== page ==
While the economy limps forward, high-powered, lucrative jobs are returning to Wall Street, causing critical shortages of skilled financial services workers, labor experts tell The Post.
Firms are tripping over each other for talent, bringing combined financial employment in the industry for New York City to some 432,200 in September, a jump of 10,000 since February, according to the Labor Department.
The hot new sectors, coming with six-figure salaries, bonuses and flashy perks, include capital markets, investment banking, compliance, fixed income, back-office operations and wealth management. Meanwhile, demand for MBAs has grown as firms ratchet up offers to graduates straight out of business school.
A shortage of suitable candidates is not surprising. Wall Street is recovering from the worst of the credit crisis disaster that toppled Lehman Brothers in 2008, and younger, promising candidates looked elsewhere, including Washington, DC, for high-paying positions, while Wall Street licked its wounds the last two years.
"Firms are starting to recognize some opportunities for growth and are carefully maneuvering their positions after the bloodletting in 2008 and 2009," said Jim Ross, a Wall Street veteran who's searching for employment himself after a stint as a senior executive at the New York Stock Exchange.
Perks are rising as well. Unlimited expense accounts and no-interest loans are being held out to entice candidates into adviser and broker positions.
Bonus expectations are heating up too. The 2011 Glocap Hedge Fund Compensation Report notes that year-end bonuses among hedge fund pros are expected to climb five percent on average this year, the second consecutive year that bonuses have increased.
An eFinancialCareer.com survey this month found pros in the financial tech sector hold a 4.8 percent unemployment rate compared with the nation's 9.6 percent rate, and are expecting bigger bonuses this year compared to last.
So while cities and states all across the country lay government workers off, cut programs and slash pay and benefits, Wall Street big shots - many working for the same firms that nearly brought economic collapse to the country in 2008 and are now bringing fraudclosure to the country in 2010 - are taking jobs with unlimited expense accounts, no-interest loans, expectations of high bonuses and other perks.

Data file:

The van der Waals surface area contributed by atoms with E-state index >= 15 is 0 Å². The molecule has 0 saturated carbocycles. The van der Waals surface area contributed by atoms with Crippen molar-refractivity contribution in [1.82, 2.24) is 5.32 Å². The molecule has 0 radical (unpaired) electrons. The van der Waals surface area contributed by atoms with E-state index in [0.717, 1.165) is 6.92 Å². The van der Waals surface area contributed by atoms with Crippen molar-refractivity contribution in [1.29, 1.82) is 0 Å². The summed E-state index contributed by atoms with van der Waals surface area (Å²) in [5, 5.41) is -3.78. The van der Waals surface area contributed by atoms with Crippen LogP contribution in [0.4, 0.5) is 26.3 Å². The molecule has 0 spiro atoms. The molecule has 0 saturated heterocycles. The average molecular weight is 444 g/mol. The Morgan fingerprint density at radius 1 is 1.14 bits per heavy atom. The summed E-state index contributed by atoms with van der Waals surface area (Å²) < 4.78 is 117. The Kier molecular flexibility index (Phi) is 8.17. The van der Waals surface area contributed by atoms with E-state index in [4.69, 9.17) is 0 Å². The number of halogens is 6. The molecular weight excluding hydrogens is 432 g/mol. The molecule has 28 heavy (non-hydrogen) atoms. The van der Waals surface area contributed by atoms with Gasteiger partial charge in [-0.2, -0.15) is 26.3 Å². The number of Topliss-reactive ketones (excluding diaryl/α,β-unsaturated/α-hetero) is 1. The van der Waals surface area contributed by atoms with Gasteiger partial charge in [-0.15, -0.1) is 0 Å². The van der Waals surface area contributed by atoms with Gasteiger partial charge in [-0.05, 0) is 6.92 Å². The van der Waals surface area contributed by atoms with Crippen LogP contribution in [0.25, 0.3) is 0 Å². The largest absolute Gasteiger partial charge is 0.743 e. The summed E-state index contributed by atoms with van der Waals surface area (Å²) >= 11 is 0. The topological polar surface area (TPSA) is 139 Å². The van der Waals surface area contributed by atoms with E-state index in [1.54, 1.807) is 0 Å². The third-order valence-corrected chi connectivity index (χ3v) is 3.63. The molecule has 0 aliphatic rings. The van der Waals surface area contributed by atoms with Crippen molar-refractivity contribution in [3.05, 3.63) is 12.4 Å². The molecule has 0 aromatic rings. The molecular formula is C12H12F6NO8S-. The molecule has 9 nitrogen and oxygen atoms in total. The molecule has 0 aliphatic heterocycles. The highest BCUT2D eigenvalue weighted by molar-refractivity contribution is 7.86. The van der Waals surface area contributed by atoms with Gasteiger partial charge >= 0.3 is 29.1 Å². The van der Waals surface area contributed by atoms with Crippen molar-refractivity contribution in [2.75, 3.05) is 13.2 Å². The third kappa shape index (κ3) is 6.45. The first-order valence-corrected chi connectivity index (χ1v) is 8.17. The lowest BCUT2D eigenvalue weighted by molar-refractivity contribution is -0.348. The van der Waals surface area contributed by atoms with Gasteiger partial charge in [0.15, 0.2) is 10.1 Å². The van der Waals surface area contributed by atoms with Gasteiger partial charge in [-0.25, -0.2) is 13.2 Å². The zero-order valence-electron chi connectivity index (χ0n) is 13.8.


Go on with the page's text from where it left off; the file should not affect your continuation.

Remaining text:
No wonder 85% of the wealth in this country is owned by 20% of the people.
And the crazy thing is, it's STILL not enough for them.
The top 20% are STILL trying to drive down wages, grab more of the wealth, screw more and more of the working and middle classes, and bust all of the unions.
Until we DO something about this, middle and working class Americans - the vast majority of the country - will continue to fight for a smaller and smaller piece of the economy.
Right now, the Obamas and the Bloombergs and the Cuomos blame this wealth disparity on education levels and claim the problem lies with the American education system, not corporations.
But that's garbage.
We're in the tail end of class war that the financial class declared 30 years ago.
With the help of politicians in both parties and a corporate-owned media spreading the message of free market ideology, things do look bleak.
When politicians from Rahm Emanuel to Little Andy Cuomo claim the best way to solve problems is to make everything into a Darwinian competition a la Race to the Top, you know we're in trouble.
And they're the Democrats, the party that is supposed to represent the interests of working and middle class Americans.
But even with the game rigged so badly against working and middle class Americans, there are a couple of things we can do.
The first is to STOP voting for Dems because they're the lesser of two corporate evils.
Rahm Emanuel may have nicer social policies than Tom Delay, but when it comes to issues relevant to union members and working and middle class people, he and Delay are the same - on the side of the banksters and the corporations.
Next, we CAN support politicians who are champions of the working and middle classes and unions - even if they're going to lose the election.
Backing a winner does NOT make me a winner.
Backing a politician who supports policies that benefit me makes me a winner.
Remember what Eugene Debs said: "I'd rather vote for what I want and not get it than vote for what I don't want and get it."
For too long, we've done it the other way around.
Finally, we can continue to try and educate others to blame the right people who created this mess we're in.
Union members didn't create this mess.
Teachers didn't create this mess.
The crooks on Wall Street, the hedge fund criminals and the real estate developers created this mess with the aid of politicians of BOTH parties and the Federal Reserve.
Let us KEEP repeating this message until it sinks in and people begin to organize against the real criminals.
The anger is palpable and to quote Joe Strummer, "Anger can be used."
Let's use it against the crooks who stole our country.
Kinda like this Irish parliamentary member: